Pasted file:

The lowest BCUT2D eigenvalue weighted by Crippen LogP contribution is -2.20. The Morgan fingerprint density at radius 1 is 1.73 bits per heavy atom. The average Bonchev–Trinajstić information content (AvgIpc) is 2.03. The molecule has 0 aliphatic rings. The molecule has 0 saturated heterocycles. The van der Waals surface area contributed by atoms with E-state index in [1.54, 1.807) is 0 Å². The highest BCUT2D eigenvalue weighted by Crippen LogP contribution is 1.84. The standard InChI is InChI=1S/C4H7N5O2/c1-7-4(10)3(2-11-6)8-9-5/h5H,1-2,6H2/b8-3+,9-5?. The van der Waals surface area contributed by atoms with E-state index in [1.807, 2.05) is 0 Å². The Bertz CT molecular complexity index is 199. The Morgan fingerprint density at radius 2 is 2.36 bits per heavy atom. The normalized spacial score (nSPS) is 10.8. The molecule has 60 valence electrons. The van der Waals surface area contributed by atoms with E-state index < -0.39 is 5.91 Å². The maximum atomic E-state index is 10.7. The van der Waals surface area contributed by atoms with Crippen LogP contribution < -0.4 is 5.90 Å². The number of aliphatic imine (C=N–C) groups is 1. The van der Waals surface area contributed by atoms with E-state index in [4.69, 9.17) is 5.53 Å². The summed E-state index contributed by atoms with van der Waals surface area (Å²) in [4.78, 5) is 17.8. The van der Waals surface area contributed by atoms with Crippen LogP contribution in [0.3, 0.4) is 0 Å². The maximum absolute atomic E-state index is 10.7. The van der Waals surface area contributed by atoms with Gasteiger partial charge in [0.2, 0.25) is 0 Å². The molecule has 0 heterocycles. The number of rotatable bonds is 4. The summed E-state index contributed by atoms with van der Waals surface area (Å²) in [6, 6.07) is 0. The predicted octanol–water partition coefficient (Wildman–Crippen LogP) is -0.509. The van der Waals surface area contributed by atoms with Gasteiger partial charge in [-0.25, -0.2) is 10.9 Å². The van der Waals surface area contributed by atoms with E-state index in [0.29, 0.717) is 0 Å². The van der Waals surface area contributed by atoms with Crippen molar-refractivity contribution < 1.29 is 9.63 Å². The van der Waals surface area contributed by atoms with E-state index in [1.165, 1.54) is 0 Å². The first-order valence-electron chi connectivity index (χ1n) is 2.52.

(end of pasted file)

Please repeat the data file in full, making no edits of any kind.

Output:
The lowest BCUT2D eigenvalue weighted by Crippen LogP contribution is -2.20. The Morgan fingerprint density at radius 1 is 1.73 bits per heavy atom. The average Bonchev–Trinajstić information content (AvgIpc) is 2.03. The molecule has 0 aliphatic rings. The molecule has 0 saturated heterocycles. The van der Waals surface area contributed by atoms with E-state index in [1.54, 1.807) is 0 Å². The highest BCUT2D eigenvalue weighted by Crippen LogP contribution is 1.84. The standard InChI is InChI=1S/C4H7N5O2/c1-7-4(10)3(2-11-6)8-9-5/h5H,1-2,6H2/b8-3+,9-5?. The van der Waals surface area contributed by atoms with E-state index in [1.807, 2.05) is 0 Å². The Bertz CT molecular complexity index is 199. The Morgan fingerprint density at radius 2 is 2.36 bits per heavy atom. The normalized spacial score (nSPS) is 10.8. The molecule has 60 valence electrons. The van der Waals surface area contributed by atoms with E-state index < -0.39 is 5.91 Å². The maximum atomic E-state index is 10.7. The van der Waals surface area contributed by atoms with Crippen LogP contribution < -0.4 is 5.90 Å². The number of aliphatic imine (C=N–C) groups is 1. The van der Waals surface area contributed by atoms with E-state index in [4.69, 9.17) is 5.53 Å². The summed E-state index contributed by atoms with van der Waals surface area (Å²) in [4.78, 5) is 17.8. The van der Waals surface area contributed by atoms with Crippen LogP contribution in [0.3, 0.4) is 0 Å². The maximum absolute atomic E-state index is 10.7. The van der Waals surface area contributed by atoms with Gasteiger partial charge in [0.2, 0.25) is 0 Å². The molecule has 0 heterocycles. The number of rotatable bonds is 4. The summed E-state index contributed by atoms with van der Waals surface area (Å²) in [6, 6.07) is 0. The predicted octanol–water partition coefficient (Wildman–Crippen LogP) is -0.509. The van der Waals surface area contributed by atoms with Gasteiger partial charge in [-0.25, -0.2) is 10.9 Å². The van der Waals surface area contributed by atoms with E-state index in [0.29, 0.717) is 0 Å². The van der Waals surface area contributed by atoms with Crippen molar-refractivity contribution < 1.29 is 9.63 Å². The van der Waals surface area contributed by atoms with E-state index in [1.165, 1.54) is 0 Å². The first-order valence-electron chi connectivity index (χ1n) is 2.52.